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Enalysis Tip 1.4 - Causes of Blowby in Compressor Enalysis Reports: Damaged Cylinder Wear Components

Enalysis Tip 1.4 - Causes of Blowby in Compressor Enalysis Reports: Damaged Cylinder Wear Components

As mentioned in the last E-Tip, “Blowby” is a term used by Detechtion Technologies to quantify inefficiencies in the compression process. Blowby is an indication of the health and efficiency of the valves and piston rings inside every cylinder. In short, it is a measure of the number of molecules of gas that are being re-circulated and recompressed within a cylinder. As more gas is re-circulated and recompressed, the temperature rise across the cylinder increases, more horsepower is required and the cylinder’s capacity to compress gas decreases.

There are several things that can result in Blowby to flag on an Enalysis report. This article focuses on the effect of damaged cylinder wear components. While the most common culprits are valves and piston rings, this also includes piston rod packing, VVCP seals, valve gaskets, etc. Essentially, any component that is meant to prevent the passage of gas under normal working conditions, could lead to Blowby when it becomes damaged.

Blowby from Damaged Valves

Suction and discharge valves are designed to control the flow of gas into and out of the cylinder. Gas is permitted to flow through the suction valves and into the cylinder on the suction stroke and out through the discharge valves on the discharge stroke. Therefore, any gas that can slip pass either a suction or discharge valve while that valve is supposed to be sealing is an inefficiency in the compression process.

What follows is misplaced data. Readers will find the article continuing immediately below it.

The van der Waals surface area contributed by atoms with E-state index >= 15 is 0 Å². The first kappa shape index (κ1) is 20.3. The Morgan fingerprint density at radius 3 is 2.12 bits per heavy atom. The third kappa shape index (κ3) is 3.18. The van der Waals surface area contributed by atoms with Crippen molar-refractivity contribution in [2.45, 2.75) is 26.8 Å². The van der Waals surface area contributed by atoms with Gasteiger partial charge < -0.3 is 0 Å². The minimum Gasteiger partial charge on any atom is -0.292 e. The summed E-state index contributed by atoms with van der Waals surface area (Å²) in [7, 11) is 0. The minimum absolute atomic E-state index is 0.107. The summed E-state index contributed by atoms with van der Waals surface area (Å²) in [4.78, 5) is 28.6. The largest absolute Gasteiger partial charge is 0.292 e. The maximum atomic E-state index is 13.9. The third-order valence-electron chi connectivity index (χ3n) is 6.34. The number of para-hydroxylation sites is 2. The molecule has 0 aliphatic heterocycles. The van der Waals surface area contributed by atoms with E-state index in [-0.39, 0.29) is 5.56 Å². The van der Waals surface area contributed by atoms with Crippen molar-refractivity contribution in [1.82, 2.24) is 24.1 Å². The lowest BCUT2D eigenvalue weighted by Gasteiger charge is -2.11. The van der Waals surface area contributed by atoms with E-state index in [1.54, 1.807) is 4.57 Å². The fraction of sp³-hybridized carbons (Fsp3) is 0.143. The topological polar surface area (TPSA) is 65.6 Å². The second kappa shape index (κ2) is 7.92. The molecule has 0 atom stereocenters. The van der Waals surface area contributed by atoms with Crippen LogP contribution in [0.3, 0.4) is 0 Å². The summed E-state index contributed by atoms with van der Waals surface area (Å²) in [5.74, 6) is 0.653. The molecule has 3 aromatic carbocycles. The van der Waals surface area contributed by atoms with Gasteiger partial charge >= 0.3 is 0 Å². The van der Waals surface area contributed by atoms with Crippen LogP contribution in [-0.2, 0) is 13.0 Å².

14 Damaged Valve

The images below show the effects of a damaged suction valve. On the discharge stroke, partially compressed gas can slip pass the damaged crank-end suction valve. This hot gas is then brought back into the cylinder on the next suction stroke.

14 Suction Valve Damage Discharge Blowby      14 Suction Valve Damage Suction Blowby

The recirculated gas causes excess heat to be generated and reduces the capacity of the cylinder. As a result, Blowby will increase on the Enalysis report.

Blowby from Damaged Piston Rings

Damage to the cylinder’s piston rings can reduce the ability of the piston rings to seal and prevent the passage of gas from one side of the cylinder to the other. With this reduced ability to seal, gas can pass from the side of the cylinder where the gas is being compressed to the side bringing in new gas. This is shown in the images below.

14 Piston Ring Damage Blowby 1     14 Piston Ring Damage Blowby 2

Blowby from other Damage

Blowby can also be calculated due to damage of components other than the valves and piston rings. Damage to the following components can also cause blowby to calculate on the Enalysis report:

  • Piston Rod Packing Cases
  • VVCP piston sealing rings
  • Cylinder liner bore scoring
  • Valve gaskets

The following two image show a valve gasket that was damaged during installation. This resulted in gas leaking and blowby being calculated despite no damage to the internal valve components.